Unity is strength
Christine Makenga lives in the coastal region of Kenya. She is 41 years old, married and has 4 children, ages ranging between 25 and 8 years old. She combines farming with basket weaving, a skill she learned from her grandmother at age 15.
Her life’s motto is, “those with the heart and willingness to learn, grasp quickly when taught”. At the start of her marriage, she was financially fully dependant of her husband, and employment opportunities were scarce. With the financial struggles of her family, she decided to take up basket weaving and earn an income of her own. She joined a group of women, with a similar mindset, the Mwamko basket weaving group. In 2005 the group had 23 members, all mothers, motivated to earn their own income and to educate their children. Together they could negotiate better prices for their baskets. Soon they also started a saving scheme and could give small loans to group members. The difficulties the group had, working with middlemen and irregular market days, were overcome when they started working with Hadithi crafts. Regular market days, negotiated prices, assistance in organisational issues of the group and capacity building meant a steady increase in the groups’ production capacity and their income.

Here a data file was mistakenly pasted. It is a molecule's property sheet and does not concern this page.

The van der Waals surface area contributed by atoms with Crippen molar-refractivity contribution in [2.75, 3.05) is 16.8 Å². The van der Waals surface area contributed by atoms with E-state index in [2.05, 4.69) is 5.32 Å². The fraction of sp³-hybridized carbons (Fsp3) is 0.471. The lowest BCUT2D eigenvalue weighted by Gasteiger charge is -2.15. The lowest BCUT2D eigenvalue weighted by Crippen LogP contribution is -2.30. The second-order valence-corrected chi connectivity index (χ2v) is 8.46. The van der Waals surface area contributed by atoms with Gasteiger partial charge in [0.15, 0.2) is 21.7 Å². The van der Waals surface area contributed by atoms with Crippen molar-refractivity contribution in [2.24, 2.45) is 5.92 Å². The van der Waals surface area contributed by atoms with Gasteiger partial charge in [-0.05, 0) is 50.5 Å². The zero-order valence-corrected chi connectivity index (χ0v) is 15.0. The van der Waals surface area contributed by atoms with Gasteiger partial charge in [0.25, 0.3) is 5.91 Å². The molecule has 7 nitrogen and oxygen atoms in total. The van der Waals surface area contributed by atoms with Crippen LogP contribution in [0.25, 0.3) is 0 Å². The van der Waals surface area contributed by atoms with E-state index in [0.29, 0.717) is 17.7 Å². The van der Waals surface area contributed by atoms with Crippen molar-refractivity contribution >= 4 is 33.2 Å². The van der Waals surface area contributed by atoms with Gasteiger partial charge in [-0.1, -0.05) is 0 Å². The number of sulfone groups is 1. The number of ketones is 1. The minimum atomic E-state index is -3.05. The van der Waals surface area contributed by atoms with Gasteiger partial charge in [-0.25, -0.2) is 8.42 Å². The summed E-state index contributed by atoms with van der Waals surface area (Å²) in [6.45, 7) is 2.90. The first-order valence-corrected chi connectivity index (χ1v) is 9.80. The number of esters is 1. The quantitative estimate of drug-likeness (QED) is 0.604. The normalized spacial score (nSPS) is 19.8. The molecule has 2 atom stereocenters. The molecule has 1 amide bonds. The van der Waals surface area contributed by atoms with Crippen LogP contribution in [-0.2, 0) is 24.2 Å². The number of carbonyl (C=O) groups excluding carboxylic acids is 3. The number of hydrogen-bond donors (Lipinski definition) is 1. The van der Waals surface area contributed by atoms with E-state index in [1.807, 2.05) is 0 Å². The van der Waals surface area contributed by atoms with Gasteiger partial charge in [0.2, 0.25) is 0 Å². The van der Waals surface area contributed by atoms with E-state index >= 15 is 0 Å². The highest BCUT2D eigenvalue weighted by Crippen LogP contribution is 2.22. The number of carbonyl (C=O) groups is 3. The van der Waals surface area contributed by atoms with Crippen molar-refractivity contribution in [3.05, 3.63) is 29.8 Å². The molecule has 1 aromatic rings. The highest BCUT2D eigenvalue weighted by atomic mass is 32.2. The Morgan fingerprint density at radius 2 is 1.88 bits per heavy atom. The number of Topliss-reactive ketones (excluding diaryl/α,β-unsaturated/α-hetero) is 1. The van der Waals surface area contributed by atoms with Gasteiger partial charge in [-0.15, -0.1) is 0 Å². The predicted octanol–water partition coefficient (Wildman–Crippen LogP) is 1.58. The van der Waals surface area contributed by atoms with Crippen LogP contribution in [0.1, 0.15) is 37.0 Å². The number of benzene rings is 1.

As a Swahili saying goes, “A finger cannot kill a tick”, meaning coming together with like-minded individuals can benefit everyone. Unity is strength!
Christine’s typical day starts at 5.30 am. After making baskets in the morning she goes to the farm, where she planted maize, beans and vegetables. In the evening she takes care of the household. She likes making the big baskets as it is well-paid. Her favourite colours are black, white and brown.Her aspirations for her children are to benefit as much as possible from their education, to get well-paid jobs and better lives, than what she experienced growing up.